Short selling is also largely a man’s game — one that lost so many players in the decade-long bull market that Hedge Fund Research quit posting returns for a short-biased index at the end of 2017. But if recent trends are any indication, women can also play what can sometimes be the nastiest, most testosterone-dripping game on Wall Street, one replete with Twitter wars, lawsuits from target companies, and all types of intimidation.

    At former hedge fund manager Whitney Tilson’s most recent short-selling conference, held in December in New York City, five out of 22 presenters were women short sellers — although none are well known.

    That seems to be the way most of them like it. When contacted for this story, one well-regarded female short seller — 221B Capital's Jillian McIntyre, whose Twitter page background affirms that “she is badass” — firmly said she was “not interested” in participating.

    Quadir, however, is not shy in expressing her opinion on the subject. “All short sellers are outsiders,” she offers. “And women are especially outsiders in this world.”

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    Visaria, zdreg and guru like this.
  2. Woman or not woman - she will become of interest for institutional players with at least 2 year track record (most prefer 3) and at least $100 Million not to say $200 Million in AUM.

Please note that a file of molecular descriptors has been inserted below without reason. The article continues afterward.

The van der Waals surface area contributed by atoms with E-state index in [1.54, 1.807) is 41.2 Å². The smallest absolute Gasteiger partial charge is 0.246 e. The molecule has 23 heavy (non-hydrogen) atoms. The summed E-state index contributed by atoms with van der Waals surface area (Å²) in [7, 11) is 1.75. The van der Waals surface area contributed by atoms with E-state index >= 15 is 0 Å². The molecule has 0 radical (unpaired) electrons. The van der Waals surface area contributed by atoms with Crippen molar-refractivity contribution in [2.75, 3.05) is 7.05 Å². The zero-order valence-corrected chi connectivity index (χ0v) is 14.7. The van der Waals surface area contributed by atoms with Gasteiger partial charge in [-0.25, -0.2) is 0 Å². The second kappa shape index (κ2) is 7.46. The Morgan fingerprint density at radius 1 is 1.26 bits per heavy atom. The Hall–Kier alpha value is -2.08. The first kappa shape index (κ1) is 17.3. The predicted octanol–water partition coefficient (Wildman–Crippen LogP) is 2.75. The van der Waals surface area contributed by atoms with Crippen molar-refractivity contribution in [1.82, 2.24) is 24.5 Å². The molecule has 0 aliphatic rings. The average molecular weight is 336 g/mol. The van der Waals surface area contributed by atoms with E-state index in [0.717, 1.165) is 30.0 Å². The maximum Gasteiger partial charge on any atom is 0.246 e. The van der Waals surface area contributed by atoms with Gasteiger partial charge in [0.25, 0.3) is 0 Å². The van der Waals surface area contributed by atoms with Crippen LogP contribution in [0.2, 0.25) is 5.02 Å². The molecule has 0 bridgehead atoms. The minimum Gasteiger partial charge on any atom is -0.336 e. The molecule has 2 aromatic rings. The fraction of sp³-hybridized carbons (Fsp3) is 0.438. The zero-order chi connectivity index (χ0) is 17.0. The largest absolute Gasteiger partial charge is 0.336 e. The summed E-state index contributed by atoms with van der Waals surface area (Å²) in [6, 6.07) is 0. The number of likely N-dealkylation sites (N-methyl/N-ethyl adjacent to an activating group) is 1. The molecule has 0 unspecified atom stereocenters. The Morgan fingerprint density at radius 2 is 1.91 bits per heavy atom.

Otherwise: good job, keep moving on, make some more Alpha next year!

  3. Pekelo


    Did I miss the hacked printers part?
  4. destriero


    She sounds nuts.

    She gave back a 24% gain in a month, ending flat. She told some story about a broken printer in her home starting to printing “emails” from whistleblowers. Thing must think it’s a fax machine.
    athlonmank8 likes this.
  5. Overnight


    "...Safkhet requires investors to place at least $3 million in the fund. “I really want investors who understand what we're creating. And we're completely unhedged, short only. So it's a small investor base; you really have to understand the kind of volatility that will come with it,” she explains. The fee structure is also complicated. To collect performance fees, Safkhet has to have both positive alpha (i.e., do better than the market) and positive absolute returns (i.e., above zero). The incentive fees are calculated on a sliding scale, and there is a management fee of 1.5 percent."

    Gee, that's going to end well.
  6. destriero


    The stupidity of alluding that some clandestine corporation that she's shorting... is hacking into her comms... and printing out whistleblower emails? rly?
  7. Overnight


    I have ruminated upon that hacked printer thing for a bit, and concluded that she has a multifunction printer, and she is receiving unsolicited faxes to her phone number, and does not know that that is what they are...Faxes (as des mentioned). I can imagine other scenarios where these messages might occur over a networked printer, but I ain't gonna' think that deeply into it because there is too much information missing from that "hacked printer" statement to come to any solid conclusions. Just conjecture at this point.
    Last edited: Jan 10, 2019
  8. destriero


    I mentioned that it was a fax machine. The story is ludicrous. If I were an investor and read this article... I wouldn’t be an investor for long.
  9. Overnight


    Yes, I forgot to mention that it was your comment that made me start thinking about the scenarios. Sorry, fixed the post. :)

    (No, seriously, it is true. Your comment got me thinking about it, and I agree, that is the most likely scenario.)
  10. starting a fund after 2 years at one, at that age, is very impressive. I wish I could have done anything close..
    #10     Jan 11, 2019